Dear LaFrenchTech: Let’s never stop learning

Dear LaFrenchTech: Let’s never stop learning

Arguably at one point the hottest tech conference on the European continent and still undisputably one of the top tier events, LeWeb took place last week and brought leading international entrepreneurs and investors like Phil Libin, Hiroshi Mikitani, Kevin Rose, Yossi Vardi, Tony Conrad, David Hornik, Jeff Clavier, and Fred Wilson to Paris. The conference also helped bring to light those inspiring ventures which not only make smart business sense but also change the world for the better (I’m thinking of you, Andela).

As they so often cleverly do, Organizers Loic and Geraldine LeMeur succeeded in convincing French politicians to participate and courageously confront what can occasionally be a hostile crowd. In contrast with the 2013 conference — where France’s then-Minister of the Economy Arnaud Montebourg elicited boos with his stance of “innovation is good as long as it doesn’t disrupt the incumbents,” and Digital Affairs Minister Fleur Pellerin cleaned up the mess with reassuringly forward-thinking words — this year’s conference played out in reverse. First, the current Economy Minister, Emmanuel Macron, drew thunderous applause with his pragmatic position on the VTC disruptors and his “Succeed and get rich” message to young people (thank goodness France seems to have an Economy Minister who gets it). It was Madame Pellerin’s successor, Axelle Lemaire, who triggered disappointment with her interview in La Tribune in which she boasted that France does not have any lessons to learn from Silicon Valley.

not_listeningDisappointment is the appropriate word here, because early indications of Madame Lemaire in her new ministerial role were very encouraging. I still recall her inspiring discourse at France Digitale Day and the Connected Conference back in June where this rare French politician who actually spent time living and learning outside France appeared at pains to reconcile her scripted government speech with her spirit of open-mindedness.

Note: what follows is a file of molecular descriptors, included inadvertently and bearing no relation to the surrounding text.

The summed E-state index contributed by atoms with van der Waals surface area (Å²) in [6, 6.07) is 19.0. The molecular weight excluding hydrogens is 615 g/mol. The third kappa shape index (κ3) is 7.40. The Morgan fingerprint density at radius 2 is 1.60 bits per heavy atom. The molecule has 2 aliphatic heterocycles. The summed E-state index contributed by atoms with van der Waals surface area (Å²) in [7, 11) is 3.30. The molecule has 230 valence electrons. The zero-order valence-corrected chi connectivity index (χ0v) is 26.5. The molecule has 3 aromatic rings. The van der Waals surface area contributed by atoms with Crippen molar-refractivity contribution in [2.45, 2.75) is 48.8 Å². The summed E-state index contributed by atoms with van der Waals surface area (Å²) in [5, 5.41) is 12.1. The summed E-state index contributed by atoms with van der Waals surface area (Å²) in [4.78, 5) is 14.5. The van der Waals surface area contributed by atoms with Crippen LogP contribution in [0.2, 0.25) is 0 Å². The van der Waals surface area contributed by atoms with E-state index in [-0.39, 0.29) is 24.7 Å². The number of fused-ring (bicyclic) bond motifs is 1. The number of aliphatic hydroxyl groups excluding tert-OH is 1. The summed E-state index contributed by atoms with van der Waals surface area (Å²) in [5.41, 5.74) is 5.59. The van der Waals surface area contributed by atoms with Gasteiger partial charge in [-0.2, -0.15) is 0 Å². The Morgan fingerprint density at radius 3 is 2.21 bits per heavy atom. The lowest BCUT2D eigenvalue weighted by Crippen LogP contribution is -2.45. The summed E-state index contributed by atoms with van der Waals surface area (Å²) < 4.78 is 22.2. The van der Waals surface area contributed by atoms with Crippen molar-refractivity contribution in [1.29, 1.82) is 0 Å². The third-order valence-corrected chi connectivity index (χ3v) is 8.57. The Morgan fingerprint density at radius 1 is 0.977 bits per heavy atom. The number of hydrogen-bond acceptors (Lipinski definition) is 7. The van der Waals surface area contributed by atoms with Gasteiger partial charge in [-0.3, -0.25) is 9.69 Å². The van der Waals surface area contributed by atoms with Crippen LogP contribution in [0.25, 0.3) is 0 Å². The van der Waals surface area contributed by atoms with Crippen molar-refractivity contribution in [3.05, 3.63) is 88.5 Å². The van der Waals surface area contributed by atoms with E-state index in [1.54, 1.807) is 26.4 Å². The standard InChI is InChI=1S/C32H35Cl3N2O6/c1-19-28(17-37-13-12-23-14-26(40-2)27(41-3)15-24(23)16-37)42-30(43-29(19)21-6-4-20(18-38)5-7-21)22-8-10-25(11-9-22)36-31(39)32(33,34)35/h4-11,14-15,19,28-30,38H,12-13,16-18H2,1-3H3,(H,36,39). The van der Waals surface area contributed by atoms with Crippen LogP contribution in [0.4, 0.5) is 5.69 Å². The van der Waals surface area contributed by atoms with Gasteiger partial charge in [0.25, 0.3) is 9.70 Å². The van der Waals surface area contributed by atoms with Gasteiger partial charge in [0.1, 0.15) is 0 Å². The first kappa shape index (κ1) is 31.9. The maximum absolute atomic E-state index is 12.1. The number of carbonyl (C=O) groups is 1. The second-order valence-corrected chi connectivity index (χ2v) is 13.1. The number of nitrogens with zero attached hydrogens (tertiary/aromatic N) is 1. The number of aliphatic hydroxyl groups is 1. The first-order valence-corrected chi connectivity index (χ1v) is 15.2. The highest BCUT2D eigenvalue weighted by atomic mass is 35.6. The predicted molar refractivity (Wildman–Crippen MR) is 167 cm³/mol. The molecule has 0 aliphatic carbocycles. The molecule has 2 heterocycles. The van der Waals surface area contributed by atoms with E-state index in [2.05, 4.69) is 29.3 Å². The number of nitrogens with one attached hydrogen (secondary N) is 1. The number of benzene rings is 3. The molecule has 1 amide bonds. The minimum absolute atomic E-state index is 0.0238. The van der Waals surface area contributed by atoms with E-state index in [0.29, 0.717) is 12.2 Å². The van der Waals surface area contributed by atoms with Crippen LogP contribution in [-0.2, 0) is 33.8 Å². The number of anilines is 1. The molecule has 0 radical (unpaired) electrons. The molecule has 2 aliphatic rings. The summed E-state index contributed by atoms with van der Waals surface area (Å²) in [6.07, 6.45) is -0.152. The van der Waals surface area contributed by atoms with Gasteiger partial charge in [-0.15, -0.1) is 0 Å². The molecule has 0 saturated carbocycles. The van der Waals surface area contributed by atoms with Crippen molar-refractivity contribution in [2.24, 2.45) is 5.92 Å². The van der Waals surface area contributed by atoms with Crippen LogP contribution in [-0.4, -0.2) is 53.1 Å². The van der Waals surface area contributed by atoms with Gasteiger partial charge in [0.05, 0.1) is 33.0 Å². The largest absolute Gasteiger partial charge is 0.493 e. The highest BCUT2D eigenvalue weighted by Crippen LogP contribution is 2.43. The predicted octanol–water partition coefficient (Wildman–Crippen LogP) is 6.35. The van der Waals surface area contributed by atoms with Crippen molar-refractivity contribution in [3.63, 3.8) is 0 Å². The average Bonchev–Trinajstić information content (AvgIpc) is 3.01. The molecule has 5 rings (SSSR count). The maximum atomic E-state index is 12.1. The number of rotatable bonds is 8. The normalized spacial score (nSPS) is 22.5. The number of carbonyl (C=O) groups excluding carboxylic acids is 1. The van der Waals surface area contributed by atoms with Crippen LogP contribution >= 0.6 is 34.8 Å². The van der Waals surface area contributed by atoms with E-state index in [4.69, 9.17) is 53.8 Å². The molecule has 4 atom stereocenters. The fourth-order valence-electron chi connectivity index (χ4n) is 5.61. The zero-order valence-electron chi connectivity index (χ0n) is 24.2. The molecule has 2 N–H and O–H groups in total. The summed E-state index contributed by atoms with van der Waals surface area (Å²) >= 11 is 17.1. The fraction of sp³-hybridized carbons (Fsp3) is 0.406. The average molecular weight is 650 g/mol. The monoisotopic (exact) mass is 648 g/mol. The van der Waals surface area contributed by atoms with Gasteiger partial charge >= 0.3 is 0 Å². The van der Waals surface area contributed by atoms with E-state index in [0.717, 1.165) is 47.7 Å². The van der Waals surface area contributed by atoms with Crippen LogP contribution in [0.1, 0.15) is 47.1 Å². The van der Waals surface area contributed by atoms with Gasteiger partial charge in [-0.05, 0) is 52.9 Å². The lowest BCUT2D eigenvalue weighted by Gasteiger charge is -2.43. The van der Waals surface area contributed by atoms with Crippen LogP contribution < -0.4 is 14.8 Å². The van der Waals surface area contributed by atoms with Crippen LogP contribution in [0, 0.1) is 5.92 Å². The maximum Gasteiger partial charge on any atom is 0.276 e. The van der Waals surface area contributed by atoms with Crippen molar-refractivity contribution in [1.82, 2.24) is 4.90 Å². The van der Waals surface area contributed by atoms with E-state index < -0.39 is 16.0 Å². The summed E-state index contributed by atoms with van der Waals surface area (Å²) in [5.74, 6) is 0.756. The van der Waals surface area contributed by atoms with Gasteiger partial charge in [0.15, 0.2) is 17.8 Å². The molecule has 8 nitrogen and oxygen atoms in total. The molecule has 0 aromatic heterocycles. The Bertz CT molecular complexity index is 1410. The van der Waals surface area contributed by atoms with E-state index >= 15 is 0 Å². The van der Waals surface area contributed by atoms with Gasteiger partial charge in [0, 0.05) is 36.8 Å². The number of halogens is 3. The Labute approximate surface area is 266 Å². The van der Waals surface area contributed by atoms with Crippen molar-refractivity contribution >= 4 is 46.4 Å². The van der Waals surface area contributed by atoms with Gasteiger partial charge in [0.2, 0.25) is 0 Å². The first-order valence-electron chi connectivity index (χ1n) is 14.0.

With Madame Lemaire’s fresh thinking as the backdrop, reading in the press that she summarily dismisses the notion of learning anything about tech ecosystems from Silicon Valley felt like someone jammed a USB stick in my SCSI port.

Granted, Silicon Valley is not perfect. The rising cost of living resulting from the tech boom produces undesirable side effects, like pushing those without stratospheric incomes farther and farther away from the center and potentially laying the groundwork for class warfare. I also submit that trying to replicate Silicon Valley verbatim in other parts of the world is futile, as I’ve written about before.

However, to declare that France’s digital economy has no lessons to learn from Silicon Valley is to close our minds to innovation. To paraphrase one accomplished Silicon Valley VC when I prodded him for a reaction, let’s forget about Apple, Facebook, Google, and Uber. France obviously has nothing to learn from these companies (sarcasm intended).

I know that your English is admirably impeccable, Madame Lemaire, but for your less fluent colleagues I’ll be explicit about this in French:

Je regrette Madame La Ministre, il ne s’agit pas de recevoir des leçons ni d’en donner d’ailleurs, mais simplement d’ouvrir les yeux sur le monde, de se comparer, de se confronter à des modèles à succès, et de s’en inspirer parfois. Un pré requis à toute innovation, est de bien connaître ce qui existe déjà ou est déjà fait ailleurs.

It feels like the pendulum in France is swinging too far the other way. Wallowing in victimization from the attacks of the evil international tech press bent on “French-bashing” used to be in vogue (even long after the foreign press stopped caring). Now the fashion is ultra-arrogance.

Between self-flagellation and excessive arrogance lies a happy middle: confidence. I hope France can find it.